Re-Defining the Normal Adrenocortical Response to Surgery

Presentation Number: SUN 377
Date of Presentation: April 2nd, 2017

Piers Boshier1, Alexander Freethy2, George Tharakan2, Samerah Saeed1, Neil Hill2, Emma L Williams1, Krishna Moorthy1, Long R Jiao1, Neil Tolley1, Fausto Palazzo1, Duncan Spalding1, Karim Meeran3, Bernard Chong Eu Khoo*4 and Tricia Tan2
1Imperial College Healthcare NHS Trust, London, United Kingdom, 2Imperial College London, London, United Kingdom, 3Imperial College NHS Healthcare Trust, London, United Kingdom, 4UCL Medical School, London, United Kingdom


The stress response to surgery varies in accordance with the nature and degree of tissue damage. Hypoadrenal patients require additional steroids to replicate the cortisol responses of euadrenal patients. It is necessary to study the cortisol stress response to inform recommendations for steroid replacement in such patients. Previous studies investigating this subject were conducted using older, less-specific assays for cortisol, did not classify the surgery in terms of its severity, or only investigated surgeries of a defined severity/type (1,2,3).

What is the cortisol response of euadrenal patients to surgery of varied severity, as assessed by modern assays?

Patients undergoing elective surgery at ICHNT were enrolled prospectively in an observational study (median age 56.1, 46 male, 47 female). The subtypes of surgery were as follows: upper gastrointestinal 11%, hepatopancreatobiliary 37%, general 6%, head and neck 40%, cardiothoracic 6%. Serum samples were taken at: 8am on the day of surgery; at anaesthetic induction; 1hr; 2hr; 4hr; 8hr thereafter, and; daily at 8am until post-operative day 5 or hospital discharge. The samples were assayed for cortisol (Abbott Architect immunoassay), cortisol binding globulin (CBG – Biosource immunoassay). Free cortisol index (FCI) was calculated as the ratio of cortisol to CBG. Surgical severity was classified in accordance with POSSUM scoring.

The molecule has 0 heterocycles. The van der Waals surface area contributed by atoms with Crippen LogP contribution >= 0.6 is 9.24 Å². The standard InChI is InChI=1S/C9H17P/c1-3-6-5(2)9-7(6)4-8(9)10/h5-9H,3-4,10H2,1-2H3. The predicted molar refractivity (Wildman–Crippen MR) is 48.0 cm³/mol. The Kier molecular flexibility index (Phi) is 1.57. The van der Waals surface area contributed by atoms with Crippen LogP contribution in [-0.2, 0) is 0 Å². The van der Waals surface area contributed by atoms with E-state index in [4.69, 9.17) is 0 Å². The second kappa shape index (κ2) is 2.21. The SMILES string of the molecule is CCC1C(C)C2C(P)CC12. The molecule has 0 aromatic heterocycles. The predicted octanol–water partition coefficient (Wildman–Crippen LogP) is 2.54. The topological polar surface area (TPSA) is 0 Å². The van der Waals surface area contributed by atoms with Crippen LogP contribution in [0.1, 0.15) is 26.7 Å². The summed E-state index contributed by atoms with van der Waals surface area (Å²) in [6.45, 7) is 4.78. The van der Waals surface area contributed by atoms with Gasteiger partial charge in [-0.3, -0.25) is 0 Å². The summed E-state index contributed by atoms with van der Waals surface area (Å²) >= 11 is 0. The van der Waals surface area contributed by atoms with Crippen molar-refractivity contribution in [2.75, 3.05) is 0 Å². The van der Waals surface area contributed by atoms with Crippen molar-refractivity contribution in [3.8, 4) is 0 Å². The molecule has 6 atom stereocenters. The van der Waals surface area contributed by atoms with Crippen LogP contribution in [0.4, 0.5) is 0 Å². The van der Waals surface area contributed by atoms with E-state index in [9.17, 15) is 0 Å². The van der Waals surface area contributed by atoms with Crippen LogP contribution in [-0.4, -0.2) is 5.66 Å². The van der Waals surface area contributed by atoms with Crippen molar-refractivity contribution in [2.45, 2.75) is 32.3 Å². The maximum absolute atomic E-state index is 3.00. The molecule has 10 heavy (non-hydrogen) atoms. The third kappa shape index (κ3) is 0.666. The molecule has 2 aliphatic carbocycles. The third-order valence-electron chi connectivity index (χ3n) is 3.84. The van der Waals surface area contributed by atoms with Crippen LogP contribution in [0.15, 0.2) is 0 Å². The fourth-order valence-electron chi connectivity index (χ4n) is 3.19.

Ninety-three patients were classified according to operative severity: Major/Major+ (n=37), Moderate (n=33), and Minor (n=23). Peak cortisol positively correlated to surgical severity: Major/Major+ median 680 (range 375–1452), Moderate 581 (270–1009), and Minor 574 (262–1066) nmol/L (Kruskal-Wallis test, P=0.0031). CBG fell acutely during surgery (mean reduction 21-23%), leading to an increased FCI (mean increase 61-76%); the magnitudes of these effects positively correlated to surgical severity.

Our study is the first to study the cortisol stress to surgery and its relationship to surgical severity. An observed reduction in peak cortisol compared to previous studies is likely due to improvements in surgical and anaesthetic technique and cortisol assays. Our data support a reduction in recommended steroid doses for hypoadrenal patients and a graded approach according to surgical severity, so as to minimise the deleterious effects of over-replacement.

No relevant disclosures: all authors


Nothing to Disclose: PB, AF, GT, SS, NH, ELW, KM, LRJ, NT, FP, DS, KM, BCEK, TT